The best characterized heme uptake system in Gram-positive bacteria is the Isd system of Staphylococcus aureus [4, 5]. This system is also conserved in other Gram-positive pathogens including Bacillus anthracis and Listeria monocytogenes [68]. The Isd system of S. aureus encodes four cell wall-anchored surface proteins (IsdA, IsdB, IsdC and IsdH), a sortase B enzyme (SrtB), a membrane transport system (IsdDEF) and two cytoplasmic heme oxygenases (IsdG and IsdI); the production of these proteins is upregulated under iron-depleted conditions [4, 6]. The cell wall-anchored proteins act as receptors that bind to heme or heme-containing proteins and extract heme. Heme is then transported across the cell membrane by the membrane transporter proteins. In the cytoplasm, heme oxygenases catalyze the degradation of heme to release free iron [5]. The heme binding activity of the IsdA, IsdB, IsdC and IsdH cell wall proteins of S. aureus, and the hemoprotein receptors of B. anthracis, L. monocytogenes and Streptococcus pyogenes, is performed by conserved near-iron transporter (NEAT) domain(s), which are bacterial-specific domains found in a collection of iron-regulated surface proteins [913]. These receptors contain between one to five copies of the NEAT domain, with each domain consisting of approximately 125 amino acids. NEAT proteins are important for bacterial growth, as well as for the establishment and persistence of infections caused by a variety of bacteria including S. aureus, B. anthracis and S. pyogenes, providing evidence for the importance of heme acquisition in the infection process [1417].

In Gram-positive bacteria, many surface proteins are covalently anchored to the peptidoglycan layer by membrane-anchored sortases [18, 19]. Sortases are transpeptidases that cleave the C-terminal sorting signal of surface proteins to catalyze the formation of amide bonds with cross bridges of the peptidoglycan [20, 21]. The C-terminal sorting signal of surface proteins consists of an LPXTG or NPQTN motif for sortase recognition, a hydrophobic domain and a short charged tail. In S. aureus, Sortase A (SrtA) recognizes the LPXTG motif of the IsdA, IsdB and IsdH surface proteins. The S. aureus isd locus also encodes a second enzyme, sortase B, which recognizes the NPQTN motif of IsdC [22].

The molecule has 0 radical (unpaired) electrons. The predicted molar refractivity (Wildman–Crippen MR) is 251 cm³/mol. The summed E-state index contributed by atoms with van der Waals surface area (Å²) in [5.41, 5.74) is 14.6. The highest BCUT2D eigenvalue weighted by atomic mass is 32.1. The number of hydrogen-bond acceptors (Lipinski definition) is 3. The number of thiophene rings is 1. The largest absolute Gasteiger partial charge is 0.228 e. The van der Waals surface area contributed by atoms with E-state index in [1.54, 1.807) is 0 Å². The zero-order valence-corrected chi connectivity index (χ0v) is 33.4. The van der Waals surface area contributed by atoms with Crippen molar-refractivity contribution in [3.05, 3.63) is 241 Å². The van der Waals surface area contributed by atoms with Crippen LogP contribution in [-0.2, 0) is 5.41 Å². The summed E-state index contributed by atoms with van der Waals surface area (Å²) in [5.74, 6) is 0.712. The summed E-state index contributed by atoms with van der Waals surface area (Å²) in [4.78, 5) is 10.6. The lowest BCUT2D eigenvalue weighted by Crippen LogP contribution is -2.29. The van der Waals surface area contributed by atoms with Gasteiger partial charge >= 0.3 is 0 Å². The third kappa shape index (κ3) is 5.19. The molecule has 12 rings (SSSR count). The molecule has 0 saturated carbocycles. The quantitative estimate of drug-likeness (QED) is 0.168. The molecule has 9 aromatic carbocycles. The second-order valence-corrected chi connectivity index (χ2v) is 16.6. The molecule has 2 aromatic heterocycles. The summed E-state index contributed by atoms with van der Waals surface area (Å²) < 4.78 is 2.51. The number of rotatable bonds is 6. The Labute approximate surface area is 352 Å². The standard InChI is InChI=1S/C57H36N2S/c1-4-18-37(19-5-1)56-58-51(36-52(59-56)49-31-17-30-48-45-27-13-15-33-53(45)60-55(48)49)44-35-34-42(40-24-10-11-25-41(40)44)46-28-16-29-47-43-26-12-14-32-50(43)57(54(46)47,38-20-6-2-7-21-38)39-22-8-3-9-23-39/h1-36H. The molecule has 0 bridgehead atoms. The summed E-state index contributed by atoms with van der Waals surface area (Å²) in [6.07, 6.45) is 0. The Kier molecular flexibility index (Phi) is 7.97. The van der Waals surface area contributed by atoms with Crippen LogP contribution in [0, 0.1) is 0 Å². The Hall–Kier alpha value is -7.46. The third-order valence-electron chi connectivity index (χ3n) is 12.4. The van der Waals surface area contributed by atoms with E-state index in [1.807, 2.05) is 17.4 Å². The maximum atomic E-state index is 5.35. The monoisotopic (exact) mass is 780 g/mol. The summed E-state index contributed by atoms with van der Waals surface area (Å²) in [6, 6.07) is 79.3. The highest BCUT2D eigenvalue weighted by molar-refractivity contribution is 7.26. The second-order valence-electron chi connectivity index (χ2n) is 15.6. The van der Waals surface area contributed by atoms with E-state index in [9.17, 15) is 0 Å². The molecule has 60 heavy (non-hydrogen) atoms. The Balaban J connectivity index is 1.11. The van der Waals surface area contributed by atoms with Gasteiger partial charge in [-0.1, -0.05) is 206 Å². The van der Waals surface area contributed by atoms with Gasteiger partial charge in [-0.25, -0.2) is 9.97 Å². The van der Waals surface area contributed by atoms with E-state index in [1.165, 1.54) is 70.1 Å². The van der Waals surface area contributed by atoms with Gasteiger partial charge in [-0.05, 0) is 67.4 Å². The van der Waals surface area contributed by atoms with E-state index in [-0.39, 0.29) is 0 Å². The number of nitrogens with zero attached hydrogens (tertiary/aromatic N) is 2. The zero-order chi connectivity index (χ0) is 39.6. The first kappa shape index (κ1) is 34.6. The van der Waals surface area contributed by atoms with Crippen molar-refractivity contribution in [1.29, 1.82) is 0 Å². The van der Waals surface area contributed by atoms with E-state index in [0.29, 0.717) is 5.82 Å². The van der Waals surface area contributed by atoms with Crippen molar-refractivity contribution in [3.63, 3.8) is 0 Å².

Clostridium perfringens is a Gram-positive, spore-forming anaerobic bacterium and is the causative agent of human gas gangrene or clostridial myonecrosis. This disease results from the contamination of a traumatic wound with vegetative cells or spores of C. perfringens type A [23]. The damaged, ischemic tissues surrounding the injury site facilitate spore germination and the growth of vegetative cells, which are in turn accompanied by the production of various extracellular toxins. Of these toxins, α-toxin has been shown to be essential for the disease process and works synergistically with another toxin, perfringolysin O, to result in fulminant clostridial myonecrosis [24, 25].

The host iron sources that can be utilized by C. perfringens are not known. However, sequence analysis of the C. perfringens strain 13 genome [26] has identified seven potential iron acquisition systems, including two heme acquisition systems, one ferrous iron acquisition system, three siderophore-mediated iron acquisition systems and one ferric citrate iron acquisition system [27]. One of the heme acquisition systems, which we have designated as Cht (C. perfringens heme transport), potentially encodes two NEAT domain-containing cell surface proteins (ChtD and ChtE), a sortase (Srt) and an ABC membrane transport system. In this study, we demonstrated that the cht locus was expressed under iron-limited conditions and that the NEAT proteins ChtD and ChtE were involved in heme binding. Mutation of the chtDE or srt genes did not impair ferric chloride (FeCl3) or Hb utilization and although these mutants were attenuated for virulence, secondary mutations presumably were responsible for this phenotype. This study highlights the importance of iron acquisition in C. perfringens JIR325 since functionally redundant uptake systems were found to be encoded by this bacterium.

Materials and Methods

Ethics statement

All virulence trials in this study were approved by the Monash University Animal Ethics Committee (Ethics number: MARP/2011/093) and were conducted in accordance with the guidelines of the Victorian State Government legislation.

Bacterial strains, plasmids and media

All bacterial strains used in this study are listed in Table 1. A C. perfringens strain 13 derivative, JIR325 [28], was used as the parent strain in this study. C. perfringens cultures were grown in tryptic soy broth (TSB) (Difco), fluid thioglycollate broth (FTG) (Difco) or on nutrient agar (2.5% (w/v) nutrient broth (Oxoid), 0.3% (w/v) yeast extract (Oxoid), 0.1% (w/v) sodium thioglycollate (Oxoid), 1.5% (w/v) agar (Oxoid)) [28]. Where necessary, the media were supplemented with the appropriate antibiotics: rifampicin (10 μg/mL), nalidixic acid (10 μg/mL), erythromycin (50 μg/mL) or thiamphenicol (10 μg/μL). Broth media were pre-reduced by boiling for 10 mins and then cooled to room temperature prior to inoculation. Agar cultures were grown at 37°C in 10% (v/v) H2, 10% (v/v) CO2 and 80% (v/v) N2. Antibiotics and chemical reagents were from Sigma, unless otherwise stated.

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Table 1. Bacterial strains and plasmids used in the study of the cht locus.

https://doi.org/10.1371/journal.pone.0162981.t001